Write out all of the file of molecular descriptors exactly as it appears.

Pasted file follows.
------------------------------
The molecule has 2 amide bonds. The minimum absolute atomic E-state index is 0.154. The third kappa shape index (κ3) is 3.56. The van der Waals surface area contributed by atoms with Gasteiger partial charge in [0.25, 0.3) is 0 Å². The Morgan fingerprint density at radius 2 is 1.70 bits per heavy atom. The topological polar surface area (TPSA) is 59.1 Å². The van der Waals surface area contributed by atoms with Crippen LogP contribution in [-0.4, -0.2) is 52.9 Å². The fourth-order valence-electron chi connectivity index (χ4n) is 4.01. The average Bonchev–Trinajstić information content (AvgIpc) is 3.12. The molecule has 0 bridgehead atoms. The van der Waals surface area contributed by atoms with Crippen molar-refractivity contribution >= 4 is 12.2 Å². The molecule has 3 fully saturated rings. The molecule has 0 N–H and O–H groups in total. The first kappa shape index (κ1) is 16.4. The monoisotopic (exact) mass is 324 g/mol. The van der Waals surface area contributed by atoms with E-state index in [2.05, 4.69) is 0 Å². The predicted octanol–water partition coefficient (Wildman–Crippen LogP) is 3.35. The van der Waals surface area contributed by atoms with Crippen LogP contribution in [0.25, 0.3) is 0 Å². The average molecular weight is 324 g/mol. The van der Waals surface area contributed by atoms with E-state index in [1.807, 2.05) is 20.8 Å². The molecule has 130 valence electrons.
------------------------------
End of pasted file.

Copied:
The molecule has 2 amide bonds. The minimum absolute atomic E-state index is 0.154. The third kappa shape index (κ3) is 3.56. The van der Waals surface area contributed by atoms with Gasteiger partial charge in [0.25, 0.3) is 0 Å². The Morgan fingerprint density at radius 2 is 1.70 bits per heavy atom. The topological polar surface area (TPSA) is 59.1 Å². The van der Waals surface area contributed by atoms with Crippen LogP contribution in [-0.4, -0.2) is 52.9 Å². The fourth-order valence-electron chi connectivity index (χ4n) is 4.01. The average Bonchev–Trinajstić information content (AvgIpc) is 3.12. The molecule has 0 bridgehead atoms. The van der Waals surface area contributed by atoms with Crippen molar-refractivity contribution >= 4 is 12.2 Å². The molecule has 3 fully saturated rings. The molecule has 0 N–H and O–H groups in total. The first kappa shape index (κ1) is 16.4. The monoisotopic (exact) mass is 324 g/mol. The van der Waals surface area contributed by atoms with E-state index in [2.05, 4.69) is 0 Å². The predicted octanol–water partition coefficient (Wildman–Crippen LogP) is 3.35. The van der Waals surface area contributed by atoms with Crippen LogP contribution in [0.25, 0.3) is 0 Å². The average molecular weight is 324 g/mol. The van der Waals surface area contributed by atoms with E-state index in [1.807, 2.05) is 20.8 Å². The molecule has 130 valence electrons.